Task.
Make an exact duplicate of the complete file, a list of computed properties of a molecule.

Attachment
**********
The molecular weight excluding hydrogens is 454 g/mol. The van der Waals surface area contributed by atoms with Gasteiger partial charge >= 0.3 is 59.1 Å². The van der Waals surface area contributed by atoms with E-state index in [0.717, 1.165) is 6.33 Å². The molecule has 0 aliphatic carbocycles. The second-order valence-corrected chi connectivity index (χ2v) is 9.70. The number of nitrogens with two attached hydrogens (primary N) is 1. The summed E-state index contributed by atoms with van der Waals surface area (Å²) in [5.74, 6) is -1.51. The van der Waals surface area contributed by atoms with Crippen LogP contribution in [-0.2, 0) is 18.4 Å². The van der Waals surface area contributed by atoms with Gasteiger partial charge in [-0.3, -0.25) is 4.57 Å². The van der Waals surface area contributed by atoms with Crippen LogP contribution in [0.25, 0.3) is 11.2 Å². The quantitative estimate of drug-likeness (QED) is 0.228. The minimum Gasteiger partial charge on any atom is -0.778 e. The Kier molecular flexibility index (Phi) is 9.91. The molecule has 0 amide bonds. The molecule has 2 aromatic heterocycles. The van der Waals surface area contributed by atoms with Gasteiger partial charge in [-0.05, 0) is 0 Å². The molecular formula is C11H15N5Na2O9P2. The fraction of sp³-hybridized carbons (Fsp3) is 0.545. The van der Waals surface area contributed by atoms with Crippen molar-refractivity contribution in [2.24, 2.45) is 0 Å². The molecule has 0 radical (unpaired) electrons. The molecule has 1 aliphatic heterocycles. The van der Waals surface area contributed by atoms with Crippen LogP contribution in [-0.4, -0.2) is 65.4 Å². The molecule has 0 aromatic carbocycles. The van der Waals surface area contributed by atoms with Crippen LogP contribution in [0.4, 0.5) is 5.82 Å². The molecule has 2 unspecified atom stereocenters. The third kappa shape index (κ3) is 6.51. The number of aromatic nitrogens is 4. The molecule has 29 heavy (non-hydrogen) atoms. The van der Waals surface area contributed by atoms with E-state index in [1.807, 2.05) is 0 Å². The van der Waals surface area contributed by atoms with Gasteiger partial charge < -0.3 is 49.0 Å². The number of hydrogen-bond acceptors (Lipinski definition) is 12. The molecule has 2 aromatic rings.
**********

The molecular weight excluding hydrogens is 454 g/mol. The van der Waals surface area contributed by atoms with Gasteiger partial charge >= 0.3 is 59.1 Å². The van der Waals surface area contributed by atoms with E-state index in [0.717, 1.165) is 6.33 Å². The molecule has 0 aliphatic carbocycles. The second-order valence-corrected chi connectivity index (χ2v) is 9.70. The number of nitrogens with two attached hydrogens (primary N) is 1. The summed E-state index contributed by atoms with van der Waals surface area (Å²) in [5.74, 6) is -1.51. The van der Waals surface area contributed by atoms with Crippen LogP contribution in [-0.2, 0) is 18.4 Å². The van der Waals surface area contributed by atoms with Gasteiger partial charge in [-0.3, -0.25) is 4.57 Å². The van der Waals surface area contributed by atoms with Crippen LogP contribution in [0.25, 0.3) is 11.2 Å². The quantitative estimate of drug-likeness (QED) is 0.228. The minimum Gasteiger partial charge on any atom is -0.778 e. The Kier molecular flexibility index (Phi) is 9.91. The molecule has 0 amide bonds. The molecule has 2 aromatic heterocycles. The van der Waals surface area contributed by atoms with Gasteiger partial charge in [-0.05, 0) is 0 Å². The molecular formula is C11H15N5Na2O9P2. The fraction of sp³-hybridized carbons (Fsp3) is 0.545. The van der Waals surface area contributed by atoms with Crippen molar-refractivity contribution in [2.24, 2.45) is 0 Å². The molecule has 0 radical (unpaired) electrons. The molecule has 1 aliphatic heterocycles. The van der Waals surface area contributed by atoms with Crippen LogP contribution in [-0.4, -0.2) is 65.4 Å². The molecule has 0 aromatic carbocycles. The van der Waals surface area contributed by atoms with Crippen LogP contribution in [0.4, 0.5) is 5.82 Å². The molecule has 2 unspecified atom stereocenters. The third kappa shape index (κ3) is 6.51. The number of aromatic nitrogens is 4. The molecule has 29 heavy (non-hydrogen) atoms. The van der Waals surface area contributed by atoms with E-state index in [1.807, 2.05) is 0 Å². The van der Waals surface area contributed by atoms with Gasteiger partial charge < -0.3 is 49.0 Å². The number of hydrogen-bond acceptors (Lipinski definition) is 12. The molecule has 2 aromatic rings.